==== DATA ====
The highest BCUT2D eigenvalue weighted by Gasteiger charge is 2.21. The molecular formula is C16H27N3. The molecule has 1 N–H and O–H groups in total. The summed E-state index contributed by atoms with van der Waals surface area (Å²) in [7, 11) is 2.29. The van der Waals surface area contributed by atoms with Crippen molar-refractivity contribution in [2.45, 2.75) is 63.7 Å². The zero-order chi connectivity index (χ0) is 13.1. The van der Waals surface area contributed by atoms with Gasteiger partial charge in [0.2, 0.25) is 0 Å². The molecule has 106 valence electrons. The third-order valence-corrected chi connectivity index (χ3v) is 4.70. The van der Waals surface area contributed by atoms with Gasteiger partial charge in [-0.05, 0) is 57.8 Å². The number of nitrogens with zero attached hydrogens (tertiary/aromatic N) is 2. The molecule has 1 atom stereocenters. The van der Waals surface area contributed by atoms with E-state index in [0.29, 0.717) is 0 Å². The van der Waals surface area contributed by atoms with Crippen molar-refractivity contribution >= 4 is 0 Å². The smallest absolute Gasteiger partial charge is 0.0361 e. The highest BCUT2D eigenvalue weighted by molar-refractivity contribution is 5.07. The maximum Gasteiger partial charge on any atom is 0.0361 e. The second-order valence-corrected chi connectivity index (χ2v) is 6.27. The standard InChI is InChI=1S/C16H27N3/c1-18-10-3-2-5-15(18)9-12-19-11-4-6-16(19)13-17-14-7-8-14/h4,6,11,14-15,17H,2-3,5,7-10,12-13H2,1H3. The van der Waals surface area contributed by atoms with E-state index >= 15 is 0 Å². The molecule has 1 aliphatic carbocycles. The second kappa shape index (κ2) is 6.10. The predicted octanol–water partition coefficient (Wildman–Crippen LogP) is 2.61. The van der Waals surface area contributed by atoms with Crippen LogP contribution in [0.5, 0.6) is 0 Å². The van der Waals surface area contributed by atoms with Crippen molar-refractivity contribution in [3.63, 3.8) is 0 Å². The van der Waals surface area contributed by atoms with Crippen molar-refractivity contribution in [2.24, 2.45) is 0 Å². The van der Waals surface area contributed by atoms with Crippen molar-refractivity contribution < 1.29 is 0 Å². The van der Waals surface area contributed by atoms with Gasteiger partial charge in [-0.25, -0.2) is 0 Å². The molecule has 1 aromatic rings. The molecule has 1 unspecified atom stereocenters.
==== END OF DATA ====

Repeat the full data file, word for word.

The highest BCUT2D eigenvalue weighted by Gasteiger charge is 2.21. The molecular formula is C16H27N3. The molecule has 1 N–H and O–H groups in total. The summed E-state index contributed by atoms with van der Waals surface area (Å²) in [7, 11) is 2.29. The van der Waals surface area contributed by atoms with Crippen molar-refractivity contribution in [2.45, 2.75) is 63.7 Å². The zero-order chi connectivity index (χ0) is 13.1. The van der Waals surface area contributed by atoms with Gasteiger partial charge in [0.2, 0.25) is 0 Å². The molecule has 106 valence electrons. The third-order valence-corrected chi connectivity index (χ3v) is 4.70. The van der Waals surface area contributed by atoms with Gasteiger partial charge in [-0.05, 0) is 57.8 Å². The number of nitrogens with zero attached hydrogens (tertiary/aromatic N) is 2. The molecule has 1 atom stereocenters. The van der Waals surface area contributed by atoms with E-state index in [0.29, 0.717) is 0 Å². The van der Waals surface area contributed by atoms with Crippen molar-refractivity contribution >= 4 is 0 Å². The smallest absolute Gasteiger partial charge is 0.0361 e. The highest BCUT2D eigenvalue weighted by molar-refractivity contribution is 5.07. The maximum Gasteiger partial charge on any atom is 0.0361 e. The second-order valence-corrected chi connectivity index (χ2v) is 6.27. The standard InChI is InChI=1S/C16H27N3/c1-18-10-3-2-5-15(18)9-12-19-11-4-6-16(19)13-17-14-7-8-14/h4,6,11,14-15,17H,2-3,5,7-10,12-13H2,1H3. The van der Waals surface area contributed by atoms with E-state index >= 15 is 0 Å². The molecule has 1 aliphatic carbocycles. The second kappa shape index (κ2) is 6.10. The predicted octanol–water partition coefficient (Wildman–Crippen LogP) is 2.61. The van der Waals surface area contributed by atoms with Crippen LogP contribution in [0.5, 0.6) is 0 Å². The van der Waals surface area contributed by atoms with Crippen molar-refractivity contribution in [3.63, 3.8) is 0 Å². The van der Waals surface area contributed by atoms with Crippen molar-refractivity contribution in [2.24, 2.45) is 0 Å². The van der Waals surface area contributed by atoms with Crippen molar-refractivity contribution < 1.29 is 0 Å². The van der Waals surface area contributed by atoms with Gasteiger partial charge in [-0.25, -0.2) is 0 Å². The molecule has 1 aromatic rings. The molecule has 1 unspecified atom stereocenters.